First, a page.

Tricky with DJ Muggs and Grease
Trip-hop godfather. Hip-hop aficionado. Pot-smoking paranoid. Eccentric artist. Whatever. Tricky has never shied from trying different directions, though no matter where he roams he'll never have the same impact he did on his first record, the five-star Maxinquaye. Still, claustrophobic, slow beats, smoky keyboards and Tricky's own scratchy THC-scarred vocals are worth seeking out when the main man is twisting the knobs. He can explore fantasies of his mind in first person or detach from the proceedings and let others sing for him -- occasionally on most of his records and exclusively on the guest vocalist-only Nearly God record. Too often on Juxtapose, though, Tricky stops halfway down the alley of his sonic wanderings, giving only a bit of his depraved creativity.
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The current exploration finds the man born Adrian Laws employing street-credible rap producers DJ Muggs (Cypress Hill) and Grease (DMX) for his fifth album. Which is not to say Tricky isn't still the overwhelming presence. He is. But Muggs and Grease make great partners. Muggs's tracks for Cypress Hill are the closest thing to trip-hop in commercial rap today, what with backgrounds of dark, horror film soundtracklike stuff supported by bouncy drums. The original plan was for the duo to cut something hip-hop-styled, but in the end they devised only two songs, "Call Me" and "Wash My Soul." That these are two of the most realized of the nine songs and one remix album is telling and begs the "what if" question.
The Grease-produced songs suffer in contrast, not hip-hop enough, too mainstream to be freaky. But this is a Tricky album first and foremost, despite the contract-required, shared billing. His raspy voice and dense sound are in effect, but the tempos are a bit faster and the production crisper. The drum machines and keyboards aren't diffuse, the instrumentation is simple, and, in a nod to the rock world, both "Bom Bom Diggy" and "Hot Like a Sauna (Metal Mix)" feature crunchy guitars. The sharpness pays off with the circular, propulsive bass line and acoustic guitar of "Call Me." It's as spooky and groovy as anything in the Tricky catalog.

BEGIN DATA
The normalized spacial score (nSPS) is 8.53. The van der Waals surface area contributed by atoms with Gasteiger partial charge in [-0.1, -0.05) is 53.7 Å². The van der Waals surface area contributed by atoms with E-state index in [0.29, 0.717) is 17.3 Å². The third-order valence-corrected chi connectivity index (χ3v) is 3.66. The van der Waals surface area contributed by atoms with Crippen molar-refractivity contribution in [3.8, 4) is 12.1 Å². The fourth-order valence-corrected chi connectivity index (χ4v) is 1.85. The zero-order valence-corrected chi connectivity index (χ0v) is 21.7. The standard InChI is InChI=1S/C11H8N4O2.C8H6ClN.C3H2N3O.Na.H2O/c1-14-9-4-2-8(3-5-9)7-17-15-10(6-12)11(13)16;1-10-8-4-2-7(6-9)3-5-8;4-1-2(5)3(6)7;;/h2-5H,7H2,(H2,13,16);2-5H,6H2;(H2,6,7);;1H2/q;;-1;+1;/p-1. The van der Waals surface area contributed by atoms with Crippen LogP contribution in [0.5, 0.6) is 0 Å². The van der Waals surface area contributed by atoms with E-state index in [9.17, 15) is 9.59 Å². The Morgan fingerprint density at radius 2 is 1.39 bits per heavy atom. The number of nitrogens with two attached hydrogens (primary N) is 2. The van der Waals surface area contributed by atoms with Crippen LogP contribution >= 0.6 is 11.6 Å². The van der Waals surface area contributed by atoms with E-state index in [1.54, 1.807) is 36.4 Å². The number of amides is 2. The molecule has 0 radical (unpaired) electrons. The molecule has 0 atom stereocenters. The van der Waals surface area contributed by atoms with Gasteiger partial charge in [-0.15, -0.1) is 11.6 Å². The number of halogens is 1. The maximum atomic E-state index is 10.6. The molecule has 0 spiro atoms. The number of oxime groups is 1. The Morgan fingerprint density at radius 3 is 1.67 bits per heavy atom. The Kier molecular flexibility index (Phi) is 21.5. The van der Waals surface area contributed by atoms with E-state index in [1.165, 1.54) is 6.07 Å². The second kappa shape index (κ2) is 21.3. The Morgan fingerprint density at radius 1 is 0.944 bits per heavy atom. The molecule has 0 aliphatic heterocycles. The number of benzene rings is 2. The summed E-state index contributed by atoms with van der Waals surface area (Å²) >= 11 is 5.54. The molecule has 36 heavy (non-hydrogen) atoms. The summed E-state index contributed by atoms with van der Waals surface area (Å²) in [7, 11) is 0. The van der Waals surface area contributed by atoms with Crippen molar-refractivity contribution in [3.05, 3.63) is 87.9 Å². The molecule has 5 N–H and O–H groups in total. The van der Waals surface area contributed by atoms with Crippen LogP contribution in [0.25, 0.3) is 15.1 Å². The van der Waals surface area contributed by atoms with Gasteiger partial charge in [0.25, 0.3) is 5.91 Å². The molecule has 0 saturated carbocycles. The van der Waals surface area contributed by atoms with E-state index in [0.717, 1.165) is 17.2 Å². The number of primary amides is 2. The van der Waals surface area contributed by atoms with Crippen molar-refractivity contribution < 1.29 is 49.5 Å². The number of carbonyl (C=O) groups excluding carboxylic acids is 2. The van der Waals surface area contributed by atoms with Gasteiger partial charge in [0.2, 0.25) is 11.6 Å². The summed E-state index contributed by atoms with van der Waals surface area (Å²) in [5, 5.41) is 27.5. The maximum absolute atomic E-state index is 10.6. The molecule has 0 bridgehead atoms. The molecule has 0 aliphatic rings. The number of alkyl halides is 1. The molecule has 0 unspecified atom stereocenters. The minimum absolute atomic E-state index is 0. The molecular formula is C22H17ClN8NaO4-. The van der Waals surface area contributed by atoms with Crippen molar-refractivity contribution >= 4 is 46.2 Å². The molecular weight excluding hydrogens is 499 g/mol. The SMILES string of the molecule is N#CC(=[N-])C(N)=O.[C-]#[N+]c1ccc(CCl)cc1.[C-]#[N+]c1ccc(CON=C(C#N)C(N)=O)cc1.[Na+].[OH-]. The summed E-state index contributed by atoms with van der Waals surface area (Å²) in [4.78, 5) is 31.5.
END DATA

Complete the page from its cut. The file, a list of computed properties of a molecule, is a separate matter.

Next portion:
But what makes Juxtapose seem like a transitional record is the lack of a consistent vocal collaborator. While Tricky has let others, including PJ Harvey, be his voice, he is at his best when he can bounce it off someone dependable. Martina Topley Bird, his longtime singing partner who has gone on to a solo career, is missed. Neither of the two female vocalists on Juxtapose, Kioka Williams and D'na, can parry with Tricky the way she did. And British rapper Street Dog stops the record's momentum cold on "I Like the Girls." It's not the ludicrous triple-X fantasy lyrics that make the track a stinker, though they certainly help. It's Dog's frantic, Bone-Thugs-N-Harmony-meets-No-Limit cadence that is at odds with the spiraling keyboards and moody atmosphere. A much better match for the iconoclastic Tricky would have been Kool Keith, a rapper who has proven himself adept at singing blue lyrics and is as eccentric as Tricky but with a strong rap pedigree. Tricky's embrace of hip-hop isn't the problem. It's his choice of mouthpiece.
Unfortunately, at only 35 minutes the bad moments weigh too heavily, and it's not necessary to include two different mixes of "Sauna." Dark princes like Tricky are a rare find, artists who can creep listeners out but give them something to chill out on as well. With the brevity of this record, hopefully Tricky has more, and better, work ready to come out soon.